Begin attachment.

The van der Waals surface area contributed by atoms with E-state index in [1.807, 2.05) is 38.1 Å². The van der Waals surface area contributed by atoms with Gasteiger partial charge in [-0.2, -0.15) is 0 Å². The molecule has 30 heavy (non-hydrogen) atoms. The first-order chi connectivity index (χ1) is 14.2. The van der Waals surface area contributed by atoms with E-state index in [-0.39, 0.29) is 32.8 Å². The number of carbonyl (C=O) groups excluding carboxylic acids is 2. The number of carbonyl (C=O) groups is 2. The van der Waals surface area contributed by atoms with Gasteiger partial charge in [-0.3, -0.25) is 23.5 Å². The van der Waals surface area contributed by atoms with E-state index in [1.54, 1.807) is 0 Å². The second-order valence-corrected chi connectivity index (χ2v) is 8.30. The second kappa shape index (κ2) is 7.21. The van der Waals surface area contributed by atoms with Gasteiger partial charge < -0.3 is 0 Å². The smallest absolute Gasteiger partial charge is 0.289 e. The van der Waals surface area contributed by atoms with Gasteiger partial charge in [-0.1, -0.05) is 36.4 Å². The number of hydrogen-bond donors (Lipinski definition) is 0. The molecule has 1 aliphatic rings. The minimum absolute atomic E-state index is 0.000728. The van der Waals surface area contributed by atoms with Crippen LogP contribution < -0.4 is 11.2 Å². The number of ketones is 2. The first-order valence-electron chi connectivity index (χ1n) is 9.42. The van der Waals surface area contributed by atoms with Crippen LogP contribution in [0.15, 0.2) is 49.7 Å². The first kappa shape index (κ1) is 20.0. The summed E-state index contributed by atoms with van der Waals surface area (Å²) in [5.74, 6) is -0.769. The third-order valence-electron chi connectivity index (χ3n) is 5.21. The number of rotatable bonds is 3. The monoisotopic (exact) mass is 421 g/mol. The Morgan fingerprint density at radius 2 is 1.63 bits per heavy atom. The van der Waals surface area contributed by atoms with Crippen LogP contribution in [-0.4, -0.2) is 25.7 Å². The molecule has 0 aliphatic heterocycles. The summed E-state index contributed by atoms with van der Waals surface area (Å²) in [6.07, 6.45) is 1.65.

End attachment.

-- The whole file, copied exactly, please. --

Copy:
The van der Waals surface area contributed by atoms with E-state index in [1.807, 2.05) is 38.1 Å². The van der Waals surface area contributed by atoms with Gasteiger partial charge in [-0.2, -0.15) is 0 Å². The molecule has 30 heavy (non-hydrogen) atoms. The first-order chi connectivity index (χ1) is 14.2. The van der Waals surface area contributed by atoms with E-state index in [-0.39, 0.29) is 32.8 Å². The number of carbonyl (C=O) groups excluding carboxylic acids is 2. The number of carbonyl (C=O) groups is 2. The van der Waals surface area contributed by atoms with Gasteiger partial charge in [-0.3, -0.25) is 23.5 Å². The van der Waals surface area contributed by atoms with E-state index in [1.54, 1.807) is 0 Å². The second-order valence-corrected chi connectivity index (χ2v) is 8.30. The second kappa shape index (κ2) is 7.21. The van der Waals surface area contributed by atoms with Gasteiger partial charge < -0.3 is 0 Å². The smallest absolute Gasteiger partial charge is 0.289 e. The van der Waals surface area contributed by atoms with Gasteiger partial charge in [-0.1, -0.05) is 36.4 Å². The number of hydrogen-bond donors (Lipinski definition) is 0. The molecule has 1 aliphatic rings. The minimum absolute atomic E-state index is 0.000728. The van der Waals surface area contributed by atoms with Crippen LogP contribution < -0.4 is 11.2 Å². The number of ketones is 2. The first-order valence-electron chi connectivity index (χ1n) is 9.42. The van der Waals surface area contributed by atoms with Crippen LogP contribution in [0.15, 0.2) is 49.7 Å². The first kappa shape index (κ1) is 20.0. The summed E-state index contributed by atoms with van der Waals surface area (Å²) in [5.74, 6) is -0.769. The third-order valence-electron chi connectivity index (χ3n) is 5.21. The number of rotatable bonds is 3. The monoisotopic (exact) mass is 421 g/mol. The Morgan fingerprint density at radius 2 is 1.63 bits per heavy atom. The van der Waals surface area contributed by atoms with Crippen LogP contribution in [-0.4, -0.2) is 25.7 Å². The molecule has 0 aliphatic heterocycles. The summed E-state index contributed by atoms with van der Waals surface area (Å²) in [6.07, 6.45) is 1.65.